Due to the lack of wave or tidal activity, floating dry docks are frequently used in protected harbors.
On ships weighing between 800 and 25000 tons, a syncrolift or shiplift docking mechanism is used.
A floating dock makes use of the buoyant force of the pontoon. Still, the Syncrolift transfers the ship onto a platform that is put on the bottom of the graving, and both the vessel and platform are raised onto the ground by winches mounted on either side of the platform.
In the slipway, designed specifically for smaller boats, the hull is mounted on trolleys and brought ashore on the incline using winches.
Another form of slipway docking method is called a "marine railway," in which a boat is dragged onto a cradle that stretches from the coast to the water on an inclined plane.
This method is typically employed when larger ships with a ship weight of roughly 3000 tons need to be repaired.
5. Marine mobile lifts
A versatile, safe, and dependable marine mobile lift (mobile boat hoist crane) is used in shipyards to dry dock or launch new and refurbished ships.
This equipment is appropriate for a yacht club, water park, water training facility, etc., because it offers a range of steering modes and power.
Why do ships have to do dry docking?
Now that we've covered what dry docking is and the different techniques used, the next question is, do shipowners have to do it?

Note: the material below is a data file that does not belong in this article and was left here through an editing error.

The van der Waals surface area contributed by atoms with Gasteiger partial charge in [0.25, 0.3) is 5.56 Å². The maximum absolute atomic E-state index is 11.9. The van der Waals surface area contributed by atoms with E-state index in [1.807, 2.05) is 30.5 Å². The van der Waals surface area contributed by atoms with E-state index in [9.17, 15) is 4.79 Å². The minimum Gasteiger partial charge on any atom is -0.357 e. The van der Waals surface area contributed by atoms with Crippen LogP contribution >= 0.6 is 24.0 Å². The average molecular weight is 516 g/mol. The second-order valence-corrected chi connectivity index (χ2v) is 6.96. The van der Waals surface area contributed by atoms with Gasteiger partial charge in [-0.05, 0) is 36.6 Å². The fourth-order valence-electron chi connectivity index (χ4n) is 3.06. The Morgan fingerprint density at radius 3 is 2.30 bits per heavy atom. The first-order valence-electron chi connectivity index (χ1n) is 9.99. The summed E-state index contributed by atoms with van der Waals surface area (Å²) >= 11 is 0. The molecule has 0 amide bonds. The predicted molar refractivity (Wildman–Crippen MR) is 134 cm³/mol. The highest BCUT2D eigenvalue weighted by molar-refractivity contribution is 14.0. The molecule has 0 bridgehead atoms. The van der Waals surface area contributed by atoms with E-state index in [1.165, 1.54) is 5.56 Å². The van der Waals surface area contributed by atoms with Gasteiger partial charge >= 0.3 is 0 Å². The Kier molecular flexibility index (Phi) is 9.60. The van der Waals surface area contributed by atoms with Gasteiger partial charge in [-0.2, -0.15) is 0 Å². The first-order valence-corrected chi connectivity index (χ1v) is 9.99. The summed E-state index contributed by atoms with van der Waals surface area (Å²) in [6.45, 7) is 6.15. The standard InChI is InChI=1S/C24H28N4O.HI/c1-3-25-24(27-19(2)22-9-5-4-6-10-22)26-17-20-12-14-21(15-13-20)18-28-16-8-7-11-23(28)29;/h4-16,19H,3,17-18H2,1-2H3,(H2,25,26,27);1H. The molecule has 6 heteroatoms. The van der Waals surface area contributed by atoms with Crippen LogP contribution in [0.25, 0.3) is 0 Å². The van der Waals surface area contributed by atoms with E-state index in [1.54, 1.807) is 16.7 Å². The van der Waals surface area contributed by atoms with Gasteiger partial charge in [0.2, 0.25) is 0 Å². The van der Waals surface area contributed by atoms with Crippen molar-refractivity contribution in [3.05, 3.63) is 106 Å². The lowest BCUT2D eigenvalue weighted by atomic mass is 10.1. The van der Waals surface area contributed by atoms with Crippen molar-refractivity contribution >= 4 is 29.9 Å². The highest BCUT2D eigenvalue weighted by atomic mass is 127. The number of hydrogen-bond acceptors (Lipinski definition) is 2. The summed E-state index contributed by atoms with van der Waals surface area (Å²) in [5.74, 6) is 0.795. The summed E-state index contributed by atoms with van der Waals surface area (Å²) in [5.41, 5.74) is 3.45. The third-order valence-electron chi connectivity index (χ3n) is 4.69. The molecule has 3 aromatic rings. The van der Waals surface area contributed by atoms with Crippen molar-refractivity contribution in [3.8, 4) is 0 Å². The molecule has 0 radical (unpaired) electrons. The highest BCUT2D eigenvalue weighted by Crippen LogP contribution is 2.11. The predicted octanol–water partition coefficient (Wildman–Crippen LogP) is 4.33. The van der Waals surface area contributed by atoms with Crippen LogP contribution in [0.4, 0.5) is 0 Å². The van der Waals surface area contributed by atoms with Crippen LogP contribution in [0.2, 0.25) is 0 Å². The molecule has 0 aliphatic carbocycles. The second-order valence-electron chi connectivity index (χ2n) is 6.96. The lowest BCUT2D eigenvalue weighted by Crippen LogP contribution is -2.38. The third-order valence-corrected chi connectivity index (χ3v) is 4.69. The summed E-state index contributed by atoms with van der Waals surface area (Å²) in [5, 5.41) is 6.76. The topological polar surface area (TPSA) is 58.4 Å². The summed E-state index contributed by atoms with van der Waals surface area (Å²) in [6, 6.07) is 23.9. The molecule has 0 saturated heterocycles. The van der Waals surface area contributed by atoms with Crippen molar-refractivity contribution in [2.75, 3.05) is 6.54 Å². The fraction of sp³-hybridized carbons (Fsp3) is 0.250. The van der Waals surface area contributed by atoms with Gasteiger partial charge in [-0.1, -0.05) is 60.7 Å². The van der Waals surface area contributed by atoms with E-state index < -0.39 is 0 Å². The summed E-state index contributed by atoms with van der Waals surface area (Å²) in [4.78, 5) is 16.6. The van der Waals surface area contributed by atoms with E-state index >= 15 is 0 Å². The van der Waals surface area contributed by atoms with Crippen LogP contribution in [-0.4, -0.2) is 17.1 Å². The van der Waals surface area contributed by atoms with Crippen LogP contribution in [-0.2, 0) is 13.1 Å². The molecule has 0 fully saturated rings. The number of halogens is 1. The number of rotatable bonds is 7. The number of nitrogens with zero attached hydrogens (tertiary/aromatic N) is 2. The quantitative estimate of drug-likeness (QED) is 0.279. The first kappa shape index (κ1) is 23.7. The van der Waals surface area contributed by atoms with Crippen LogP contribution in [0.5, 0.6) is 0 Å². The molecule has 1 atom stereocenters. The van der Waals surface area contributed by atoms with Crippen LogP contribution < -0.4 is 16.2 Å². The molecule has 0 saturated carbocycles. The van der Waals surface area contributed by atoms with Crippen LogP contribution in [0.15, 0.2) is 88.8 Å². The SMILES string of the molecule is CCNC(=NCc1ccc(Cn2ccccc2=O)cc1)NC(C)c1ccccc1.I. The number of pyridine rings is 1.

The short and sweet answer is yes. Why? Here are some good reasons:
- It is mandated
According to SOLAS regulations, all merchant ships must undergo an intermediate survey within 36 months and a comprehensive study of the hull in a dry dock twice within five years.
Maintenance of the ship's hull, propeller, rudder, and other submerged components, often unavailable to crew members at sea, is included.
An annual inspection of the ship's bottom is required for passenger ships. The maximum intervals between these inspections should be three years, and two must be conducted in dry dock for five years.
Failure to do dry docking may result in unfortunate consequences, such as a non-issuance of a safety construction certificate.
2. It improves a vessel's efficiency and performance
For improved outcomes and efficient operation, dry docking is required to identify and address mechanical flaws in the vessel's original, dry condition.
Proper dry-docking not only preserves the boat hull and drives but also considerably improves access to the watercraft for boarding, fueling, and maintenance.
Additionally, a dry-docked vessel saves itself from cuts and bruises from bouncing around in a tied-off wet slip mooring.
3. It is for the crew's safety
As a seafarer, your life at sea will be much safer if the vessels you board are regularly maintained.
It takes skilled seafarers to operate a vessel smoothly and safely. But a responsible ship owner who sees to it that their fleet is buffed and upgraded accordingly immensely helps the entire crew.
One process that enables the ship's crew to learn about those regions of the boat that cannot be explored while the vessel is at sea is dry docking.
As regulated by the SOLAS convention, the process aims to ensure ships are in tip-top condition so that the whole crew (and its passengers, if any) remain safe on their voyage.
Speaking of a voyage, are you looking for your next opportunity? We got you. Martide is a world-class maritime jobs portal so why not browse our job vacancies or build a resume to kickstart your career today?
Former content writer at Martide.